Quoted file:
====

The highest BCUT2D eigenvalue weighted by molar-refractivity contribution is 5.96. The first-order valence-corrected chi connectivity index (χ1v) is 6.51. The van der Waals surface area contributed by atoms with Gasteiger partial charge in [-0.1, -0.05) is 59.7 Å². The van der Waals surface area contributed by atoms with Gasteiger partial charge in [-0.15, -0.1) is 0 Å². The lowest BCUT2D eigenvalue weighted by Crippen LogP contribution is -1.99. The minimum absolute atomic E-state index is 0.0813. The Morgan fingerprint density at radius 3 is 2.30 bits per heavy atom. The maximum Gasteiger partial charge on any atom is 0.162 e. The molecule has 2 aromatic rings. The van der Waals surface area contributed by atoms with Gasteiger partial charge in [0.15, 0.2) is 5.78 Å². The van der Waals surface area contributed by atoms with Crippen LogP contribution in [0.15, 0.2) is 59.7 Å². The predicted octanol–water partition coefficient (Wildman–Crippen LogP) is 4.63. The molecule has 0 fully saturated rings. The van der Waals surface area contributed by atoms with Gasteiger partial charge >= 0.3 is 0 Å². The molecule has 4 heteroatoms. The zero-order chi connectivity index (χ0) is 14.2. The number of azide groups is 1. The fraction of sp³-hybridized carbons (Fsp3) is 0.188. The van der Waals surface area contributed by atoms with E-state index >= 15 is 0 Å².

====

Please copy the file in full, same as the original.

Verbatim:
The highest BCUT2D eigenvalue weighted by molar-refractivity contribution is 5.96. The first-order valence-corrected chi connectivity index (χ1v) is 6.51. The van der Waals surface area contributed by atoms with Gasteiger partial charge in [-0.1, -0.05) is 59.7 Å². The van der Waals surface area contributed by atoms with Gasteiger partial charge in [-0.15, -0.1) is 0 Å². The lowest BCUT2D eigenvalue weighted by Crippen LogP contribution is -1.99. The minimum absolute atomic E-state index is 0.0813. The Morgan fingerprint density at radius 3 is 2.30 bits per heavy atom. The maximum Gasteiger partial charge on any atom is 0.162 e. The molecule has 2 aromatic rings. The van der Waals surface area contributed by atoms with Gasteiger partial charge in [0.15, 0.2) is 5.78 Å². The van der Waals surface area contributed by atoms with Crippen LogP contribution in [0.15, 0.2) is 59.7 Å². The predicted octanol–water partition coefficient (Wildman–Crippen LogP) is 4.63. The molecule has 0 fully saturated rings. The van der Waals surface area contributed by atoms with Gasteiger partial charge >= 0.3 is 0 Å². The molecule has 4 heteroatoms. The zero-order chi connectivity index (χ0) is 14.2. The number of azide groups is 1. The fraction of sp³-hybridized carbons (Fsp3) is 0.188. The van der Waals surface area contributed by atoms with E-state index >= 15 is 0 Å².